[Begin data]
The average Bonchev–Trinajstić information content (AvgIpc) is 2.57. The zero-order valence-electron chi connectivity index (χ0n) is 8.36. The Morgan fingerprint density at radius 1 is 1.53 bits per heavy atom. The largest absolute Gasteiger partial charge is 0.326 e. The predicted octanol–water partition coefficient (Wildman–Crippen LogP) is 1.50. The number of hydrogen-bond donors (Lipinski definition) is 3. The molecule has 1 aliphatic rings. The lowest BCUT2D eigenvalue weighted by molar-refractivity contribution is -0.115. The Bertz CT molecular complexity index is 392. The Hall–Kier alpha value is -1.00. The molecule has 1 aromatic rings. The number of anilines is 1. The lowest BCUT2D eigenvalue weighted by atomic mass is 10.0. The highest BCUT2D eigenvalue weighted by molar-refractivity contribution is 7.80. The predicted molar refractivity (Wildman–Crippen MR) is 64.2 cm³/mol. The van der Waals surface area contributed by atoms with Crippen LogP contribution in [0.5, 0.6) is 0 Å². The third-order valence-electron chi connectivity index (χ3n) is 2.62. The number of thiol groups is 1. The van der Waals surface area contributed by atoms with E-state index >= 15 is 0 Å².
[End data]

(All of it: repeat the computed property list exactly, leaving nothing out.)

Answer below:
The average Bonchev–Trinajstić information content (AvgIpc) is 2.57. The zero-order valence-electron chi connectivity index (χ0n) is 8.36. The Morgan fingerprint density at radius 1 is 1.53 bits per heavy atom. The largest absolute Gasteiger partial charge is 0.326 e. The predicted octanol–water partition coefficient (Wildman–Crippen LogP) is 1.50. The number of hydrogen-bond donors (Lipinski definition) is 3. The molecule has 1 aliphatic rings. The lowest BCUT2D eigenvalue weighted by molar-refractivity contribution is -0.115. The Bertz CT molecular complexity index is 392. The Hall–Kier alpha value is -1.00. The molecule has 1 aromatic rings. The number of anilines is 1. The lowest BCUT2D eigenvalue weighted by atomic mass is 10.0. The highest BCUT2D eigenvalue weighted by molar-refractivity contribution is 7.80. The predicted molar refractivity (Wildman–Crippen MR) is 64.2 cm³/mol. The van der Waals surface area contributed by atoms with Crippen LogP contribution in [0.5, 0.6) is 0 Å². The third-order valence-electron chi connectivity index (χ3n) is 2.62. The number of thiol groups is 1. The van der Waals surface area contributed by atoms with E-state index >= 15 is 0 Å².